Industry News | July 25, 2012

Differences Blurring Between Quick Serves, Fast Casual

The Chipotle unit in Dulles International Airport resembles the blend between quick serves and fast casuals, with fast casual service and quick-service-style bench seating. Chipotle

Limited-service restaurants (LSRs) are the driving force behind the commercial foodservice industry. LSRs accounted for more than half ($200 billion) of total industry sales despite their low check averages in comparison to full-service restaurants.

Ten years ago LSRs made up 47 percent of the total commercial foodservice industry, while full-service restaurants (FSRs) made up 53 percent. Now the landscape has reversed; LSRs account for 53 percent and FSRs 47 percent.

Within the LSR segment, fast-casual restaurants continue to gain market share while fast-food restaurants are working overtime to upscale their menus and concept positioning—not only to keep pace, but to compete directly with fast-casual leaders.

“The key to LSR growth is differentiation,” says Executive Vice President Darren Tristano. “Many LSRs that have demonstrated growth have a broad consumer appeal, yet each has a discerned approach. Consumers are looking for fresh, better quality ingredients, a contemporary décor and ambiance, and interactive service formats to offer something unique and enhance the customer experience.”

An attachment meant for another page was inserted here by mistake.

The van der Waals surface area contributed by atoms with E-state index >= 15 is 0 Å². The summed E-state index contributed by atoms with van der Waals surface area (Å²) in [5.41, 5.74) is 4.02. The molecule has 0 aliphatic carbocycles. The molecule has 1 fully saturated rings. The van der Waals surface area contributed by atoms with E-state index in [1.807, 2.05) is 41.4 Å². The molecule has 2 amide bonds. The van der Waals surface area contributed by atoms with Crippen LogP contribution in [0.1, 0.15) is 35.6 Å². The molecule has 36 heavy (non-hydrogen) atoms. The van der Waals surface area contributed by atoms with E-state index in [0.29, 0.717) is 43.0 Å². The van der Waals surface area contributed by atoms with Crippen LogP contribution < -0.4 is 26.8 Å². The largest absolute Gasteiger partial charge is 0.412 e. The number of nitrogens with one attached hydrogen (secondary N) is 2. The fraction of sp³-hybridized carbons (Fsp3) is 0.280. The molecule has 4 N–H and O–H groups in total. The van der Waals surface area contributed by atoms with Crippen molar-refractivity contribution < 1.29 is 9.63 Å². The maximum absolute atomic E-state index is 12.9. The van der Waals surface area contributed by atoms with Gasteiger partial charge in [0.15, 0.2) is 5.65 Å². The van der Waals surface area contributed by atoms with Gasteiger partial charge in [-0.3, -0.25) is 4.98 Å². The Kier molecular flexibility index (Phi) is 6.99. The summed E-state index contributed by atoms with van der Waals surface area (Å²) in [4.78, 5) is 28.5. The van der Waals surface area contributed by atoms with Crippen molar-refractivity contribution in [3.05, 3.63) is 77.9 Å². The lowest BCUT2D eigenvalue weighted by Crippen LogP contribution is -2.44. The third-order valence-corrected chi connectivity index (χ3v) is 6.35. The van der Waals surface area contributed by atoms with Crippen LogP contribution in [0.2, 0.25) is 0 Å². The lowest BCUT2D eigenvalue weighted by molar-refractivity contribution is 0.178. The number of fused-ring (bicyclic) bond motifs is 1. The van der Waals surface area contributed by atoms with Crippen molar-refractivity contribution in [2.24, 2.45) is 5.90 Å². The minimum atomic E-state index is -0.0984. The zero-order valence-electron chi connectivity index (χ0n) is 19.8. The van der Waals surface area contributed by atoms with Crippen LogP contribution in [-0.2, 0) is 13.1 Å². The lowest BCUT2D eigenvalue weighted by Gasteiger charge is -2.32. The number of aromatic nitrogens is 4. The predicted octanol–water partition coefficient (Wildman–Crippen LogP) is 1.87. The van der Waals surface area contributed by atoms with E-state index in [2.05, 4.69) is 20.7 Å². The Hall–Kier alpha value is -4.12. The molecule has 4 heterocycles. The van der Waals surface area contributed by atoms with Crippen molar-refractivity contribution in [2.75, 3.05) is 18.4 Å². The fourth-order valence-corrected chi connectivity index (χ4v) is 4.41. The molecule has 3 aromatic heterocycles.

Fast-food patronage thrives on its convenience and value, while food distinction and ambiance are key factors driving patronage at fast-casual locations. Look for a blurring of the lines between fast-food and fast-casual restaurants, with operators in each sub-segment tweaking their concepts with new unit designs and convenient service formats in order to remain competitive.

To help operators and others aligned with the foodservice industry more effectively identify opportunities for growth and gain a competitive advantage, Technomic has developed The Future of LSR: Fast-Foods & Fast-Casual Restaurants Consumer Trend Report.

Interesting findings include: 

  • Consumer disparity: 72 percent of consumers visit fast-food restaurants once a week or more, while only half (49 percent) visit fast-casual restaurants, partly because there are fewer locations but also because they are more attractive to higher income consumers.
  • Lunch patronage: Consumers visit fast-food and fast-casual restaurants for lunch more often than for any other daypart: 21 percent purchase fast-food lunches at least twice a week and 19 percent visit fast-casual restaurants, largely due to time pressures.  
  • Menu incidence: Breakfast sandwiches have grown by 35 percent at fast-food restaurants and by 29 percent at fast-casual chains, showing the strength of breakfast entrées at LSRs.  
  • Health and wellness: Gluten-free options and the growing importance of better-for-you kids’ meals continue to guide better-for-you LSR menu development.   
  • Global inspiration: Street food influences continue. Rustic, handheld street foods with a global spin have helped LSR menu developers create unique and craveable offerings.  Consumers are looking for new flavor supplements for their sophisticated palettes.

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